They left their homes in search of a better life and livelihood but met an untimely death on the railway tracks of Odisha when the Chennai-bound Coromandel Express crashed head on into the rear of a goods train in Balasore district.
Most of the 294 passengers declared dead so far were migrant workers travelling on the Howrah-Chennai Coromandel Express, the first three coaches of which were completely smashed in the Friday night crash, leading to the high death toll as these were unreserved coaches packed to the hilt by the poorest of the society. Many of them belong to remote places in West Bengal.
The rescue operations at the site near Bahanaga Bazar station have been going on for 40 hours now, complicated by the fact that it was a three-train collision – the derailed bogies of the Coromandel Express had knocked off the last four coaches of the Bengaluru-Howrah Superfast Express which was running on a parallel track.
The loud bang survivors of the Coromandel Express recall from the point of impact still rings in their ears as they count their dead, assess their own injuries and contemplate the toughest question before them – what now?
“We have to go for work and we don’t have choice,” says Mamun Akhtar who is recuperating at the Soro Hospital in Balasore.
News18 visited the hospital ward where injured passengers are being treated and many migrant workers there echoed Akhtar’s emotions.
Masud Rahman, 23, was on his way to join a new job at a hotel in Chennai. “I felt the train bogey topple, but don’t remember much beyond that. I can’t believe that I am alive. We are common people, poor people. We all have to go for livelihood. I have responsibilities,” he told News18.
Rahman was travelling with three others from Murshidabad who were also going to Chennai in search of jobs.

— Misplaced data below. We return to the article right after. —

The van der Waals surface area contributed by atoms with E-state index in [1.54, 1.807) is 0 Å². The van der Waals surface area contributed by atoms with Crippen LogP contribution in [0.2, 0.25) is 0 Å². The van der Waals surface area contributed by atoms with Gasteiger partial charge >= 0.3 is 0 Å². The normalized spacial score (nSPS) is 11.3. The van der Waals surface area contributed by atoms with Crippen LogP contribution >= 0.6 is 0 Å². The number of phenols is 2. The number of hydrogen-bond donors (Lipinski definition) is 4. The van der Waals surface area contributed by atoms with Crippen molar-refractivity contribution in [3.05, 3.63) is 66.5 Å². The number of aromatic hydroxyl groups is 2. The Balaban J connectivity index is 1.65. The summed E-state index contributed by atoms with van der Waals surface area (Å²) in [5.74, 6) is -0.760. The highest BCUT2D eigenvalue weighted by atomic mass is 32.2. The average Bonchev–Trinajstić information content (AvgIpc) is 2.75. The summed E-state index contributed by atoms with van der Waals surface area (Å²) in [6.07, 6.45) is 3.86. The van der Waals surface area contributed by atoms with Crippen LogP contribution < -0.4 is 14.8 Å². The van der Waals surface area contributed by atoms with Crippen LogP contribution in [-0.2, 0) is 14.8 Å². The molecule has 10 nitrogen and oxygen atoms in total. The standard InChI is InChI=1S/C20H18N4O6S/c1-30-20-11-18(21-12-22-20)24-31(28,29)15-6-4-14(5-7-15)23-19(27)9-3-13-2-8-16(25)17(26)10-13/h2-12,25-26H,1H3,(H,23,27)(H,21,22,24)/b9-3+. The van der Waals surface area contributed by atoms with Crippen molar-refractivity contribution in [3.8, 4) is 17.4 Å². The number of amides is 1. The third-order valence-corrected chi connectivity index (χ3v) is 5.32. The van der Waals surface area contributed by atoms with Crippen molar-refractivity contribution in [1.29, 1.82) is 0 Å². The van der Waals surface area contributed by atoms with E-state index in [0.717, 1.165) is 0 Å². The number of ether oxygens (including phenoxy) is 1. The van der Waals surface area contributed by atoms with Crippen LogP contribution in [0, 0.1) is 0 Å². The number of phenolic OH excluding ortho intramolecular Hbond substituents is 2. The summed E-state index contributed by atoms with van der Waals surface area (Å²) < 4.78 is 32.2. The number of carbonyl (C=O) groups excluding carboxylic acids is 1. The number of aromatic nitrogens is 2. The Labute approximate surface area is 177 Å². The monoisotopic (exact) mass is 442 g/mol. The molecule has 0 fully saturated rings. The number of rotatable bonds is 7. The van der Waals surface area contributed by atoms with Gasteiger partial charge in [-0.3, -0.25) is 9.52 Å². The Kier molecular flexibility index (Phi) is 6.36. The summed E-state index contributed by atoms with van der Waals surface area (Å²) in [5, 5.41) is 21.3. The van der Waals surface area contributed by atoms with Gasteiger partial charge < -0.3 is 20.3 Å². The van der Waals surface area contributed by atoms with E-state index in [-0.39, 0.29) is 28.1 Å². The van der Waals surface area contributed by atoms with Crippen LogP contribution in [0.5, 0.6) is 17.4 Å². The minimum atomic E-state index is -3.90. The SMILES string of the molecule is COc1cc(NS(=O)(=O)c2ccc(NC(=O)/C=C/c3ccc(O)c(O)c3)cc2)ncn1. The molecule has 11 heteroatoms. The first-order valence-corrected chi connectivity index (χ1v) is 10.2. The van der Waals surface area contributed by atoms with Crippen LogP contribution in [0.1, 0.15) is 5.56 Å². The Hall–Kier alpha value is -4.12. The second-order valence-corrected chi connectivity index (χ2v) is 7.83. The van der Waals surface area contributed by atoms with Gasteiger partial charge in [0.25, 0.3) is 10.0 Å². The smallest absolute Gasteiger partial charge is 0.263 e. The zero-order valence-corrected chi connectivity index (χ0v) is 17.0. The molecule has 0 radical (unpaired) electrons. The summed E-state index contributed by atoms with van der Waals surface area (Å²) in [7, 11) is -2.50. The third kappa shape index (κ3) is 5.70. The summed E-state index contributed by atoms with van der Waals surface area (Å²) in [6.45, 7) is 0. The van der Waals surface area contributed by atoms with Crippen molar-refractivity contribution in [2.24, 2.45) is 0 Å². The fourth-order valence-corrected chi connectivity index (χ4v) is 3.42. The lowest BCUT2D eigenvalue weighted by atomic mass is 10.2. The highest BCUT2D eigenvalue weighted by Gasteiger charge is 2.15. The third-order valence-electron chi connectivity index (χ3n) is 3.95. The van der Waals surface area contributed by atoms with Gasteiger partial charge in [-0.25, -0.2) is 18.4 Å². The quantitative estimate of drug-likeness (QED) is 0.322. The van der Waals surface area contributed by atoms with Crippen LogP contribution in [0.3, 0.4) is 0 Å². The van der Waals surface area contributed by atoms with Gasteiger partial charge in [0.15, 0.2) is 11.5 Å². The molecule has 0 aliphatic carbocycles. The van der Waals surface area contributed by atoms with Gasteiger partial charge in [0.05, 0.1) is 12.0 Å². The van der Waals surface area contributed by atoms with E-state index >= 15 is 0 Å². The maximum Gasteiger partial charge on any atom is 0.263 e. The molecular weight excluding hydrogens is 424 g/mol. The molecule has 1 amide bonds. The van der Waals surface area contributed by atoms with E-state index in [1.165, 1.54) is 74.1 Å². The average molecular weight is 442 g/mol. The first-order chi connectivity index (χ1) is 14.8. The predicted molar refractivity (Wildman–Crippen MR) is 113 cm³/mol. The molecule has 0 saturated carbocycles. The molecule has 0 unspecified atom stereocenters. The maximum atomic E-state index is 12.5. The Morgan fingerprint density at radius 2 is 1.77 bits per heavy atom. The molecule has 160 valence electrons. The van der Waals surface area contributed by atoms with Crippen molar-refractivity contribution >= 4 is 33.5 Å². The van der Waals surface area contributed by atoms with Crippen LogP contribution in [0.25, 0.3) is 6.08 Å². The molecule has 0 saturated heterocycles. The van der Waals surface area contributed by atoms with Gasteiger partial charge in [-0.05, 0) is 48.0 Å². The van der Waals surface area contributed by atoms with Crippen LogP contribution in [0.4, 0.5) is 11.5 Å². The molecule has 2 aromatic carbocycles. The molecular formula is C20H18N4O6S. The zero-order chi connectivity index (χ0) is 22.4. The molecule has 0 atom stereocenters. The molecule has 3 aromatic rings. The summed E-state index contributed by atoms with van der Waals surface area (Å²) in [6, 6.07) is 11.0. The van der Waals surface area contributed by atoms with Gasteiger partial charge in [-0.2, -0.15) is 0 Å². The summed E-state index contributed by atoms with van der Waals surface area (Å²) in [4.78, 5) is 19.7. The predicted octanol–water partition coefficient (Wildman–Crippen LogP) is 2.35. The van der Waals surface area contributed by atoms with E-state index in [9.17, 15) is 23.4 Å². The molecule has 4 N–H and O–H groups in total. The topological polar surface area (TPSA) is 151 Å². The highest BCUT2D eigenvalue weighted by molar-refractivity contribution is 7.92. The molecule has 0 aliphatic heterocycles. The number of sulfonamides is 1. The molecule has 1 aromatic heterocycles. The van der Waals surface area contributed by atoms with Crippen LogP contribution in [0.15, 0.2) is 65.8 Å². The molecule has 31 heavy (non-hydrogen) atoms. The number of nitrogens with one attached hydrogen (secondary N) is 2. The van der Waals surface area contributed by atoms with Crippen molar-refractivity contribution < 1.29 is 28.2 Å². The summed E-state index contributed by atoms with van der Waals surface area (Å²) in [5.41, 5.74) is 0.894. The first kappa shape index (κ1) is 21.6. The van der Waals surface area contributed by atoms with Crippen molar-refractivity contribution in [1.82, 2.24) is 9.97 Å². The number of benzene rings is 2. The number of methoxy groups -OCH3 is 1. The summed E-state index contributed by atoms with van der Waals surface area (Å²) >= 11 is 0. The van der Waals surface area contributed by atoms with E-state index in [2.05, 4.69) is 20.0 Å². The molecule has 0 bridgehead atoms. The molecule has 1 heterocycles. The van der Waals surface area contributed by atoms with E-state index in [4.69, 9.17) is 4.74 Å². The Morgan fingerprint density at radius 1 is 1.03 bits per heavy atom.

“We were all going there for a better life… There was a huge noise that day and someone pulled me. The next thing I remember is waking up at the hospital,” said a badly injured Shaun Alam.
Buses have been arranged by the Mamata Banerjee government to take them back to Bengal in batches. Almost every district in the state can count a casualty or a person missing in the tragedy. Some families are mourning multiple losses.
In West Bengal’s South 24 Parganas district, a family lost three brothers who were travelling to Tamil Nadu in search of work. Haran Gayen (40), Nishikant Gayen (35) and Dibakar Gayen (32), residents of Charanikhali village in Basanti Uttar, lived in the southern state most of the year and did menial jobs there.
According to a PTI report, they came home a few days ago and were returning to Tamil Nadu onboard the Coromandel Express in search of work as farm labourers.
Official said a total of 110 people from the district were injured, 44 were missing and 16 have so far returned to their homes. Among those dead, six people are from Basanti block, including the three brothers, two from Kakdwip and one each from Joynagar-2, Baruipur, Canning-1 and Magrahat-1 blocks, they added.
Around 11 people from Nagarakata block in Jalpaiguri district are also said to be missing. They were part of a group of 14 who went together to Bengaluru in search of work. All of them were returning home for the first time on the Bengaluru-Howrah Superfast Yesvantpur Express. One person from the group, identified as 30-year-old Sagar Kheria, died in the traffic while two were injured.